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Cuomo’s ‘blame Trump’ story for nursing-home coverup doesn’t add up

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Cuomo's 'blame Trump' story for nursing-home coverup doesn't add up

To justify deceiving the world about the scale of the pandemic in New York’s nursing homes, Gov. Cuomo has turned to a familiar scapegoat: Donald Trump. The story doesn’t add up at all.

Cuomo’s administration recently and grudgingly admitted under court order that more than 15,000 residents of the state’s long-term care facilities died of COVID-19 over the past year — which is 6,000 more than the state had previously acknowledged.

In a private meeting on Wednesday, angry state legislators asked why this fact and others had been withheld from them and the public for so long. Cuomo’s top aide, Melissa DeRosa, answered: 

“President Trump turns this into a giant political football. . . . He starts tweeting that we killed everyone in nursing homes,” she said, according to a recording first obtained by The Post.

“He directs the Department of Justice to do an investigation into us. . . . And, basically, we froze, because then we were in a position where we weren’t sure if what we were going to give to the Department of Justice or what we give to you guys . . . was going to be used against us.” (Emphasis added.)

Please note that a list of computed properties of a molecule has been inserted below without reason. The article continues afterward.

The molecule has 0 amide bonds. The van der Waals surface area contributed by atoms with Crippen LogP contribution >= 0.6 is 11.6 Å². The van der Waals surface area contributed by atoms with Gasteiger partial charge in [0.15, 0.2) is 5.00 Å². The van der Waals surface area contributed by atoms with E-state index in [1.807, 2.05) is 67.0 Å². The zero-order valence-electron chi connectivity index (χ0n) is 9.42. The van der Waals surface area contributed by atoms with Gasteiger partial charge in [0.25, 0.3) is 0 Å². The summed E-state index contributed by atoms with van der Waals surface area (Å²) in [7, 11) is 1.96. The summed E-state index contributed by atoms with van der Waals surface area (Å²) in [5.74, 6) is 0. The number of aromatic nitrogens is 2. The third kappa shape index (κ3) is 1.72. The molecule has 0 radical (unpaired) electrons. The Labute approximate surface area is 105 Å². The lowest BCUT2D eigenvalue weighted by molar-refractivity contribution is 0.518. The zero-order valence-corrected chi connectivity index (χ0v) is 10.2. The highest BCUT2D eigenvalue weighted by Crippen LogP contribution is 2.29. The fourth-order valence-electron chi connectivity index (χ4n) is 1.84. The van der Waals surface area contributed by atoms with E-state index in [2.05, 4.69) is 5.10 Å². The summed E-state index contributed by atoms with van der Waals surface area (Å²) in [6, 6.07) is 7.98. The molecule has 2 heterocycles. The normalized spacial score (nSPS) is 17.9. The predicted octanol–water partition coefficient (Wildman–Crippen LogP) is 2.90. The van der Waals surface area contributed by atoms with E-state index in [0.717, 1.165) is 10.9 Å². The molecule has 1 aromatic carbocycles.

This statement — which DeRosa has confirmed to be accurate — is astonishing on many levels. She was effectively confessing to a months-long coverup involving both the governor’s office and the Health Department. She specifically cited concern about a federal investigation and political blowback. And she presented that as if it were a legitimate rationale for hiding public records from duly elected members of the Legislature, not to mention everyone else.

An even bigger problem: Her explanation doesn’t wash with the facts.

Goodness knows the former president can be blamed for a lot of things. Forcing Cuomo to lie is not among them.

To start with, DeRosa’s timeline makes no sense. The federal inquiry began Aug. 23, and Trump’s nursing home-related Twitter attack on Cuomo and other governors came in early September.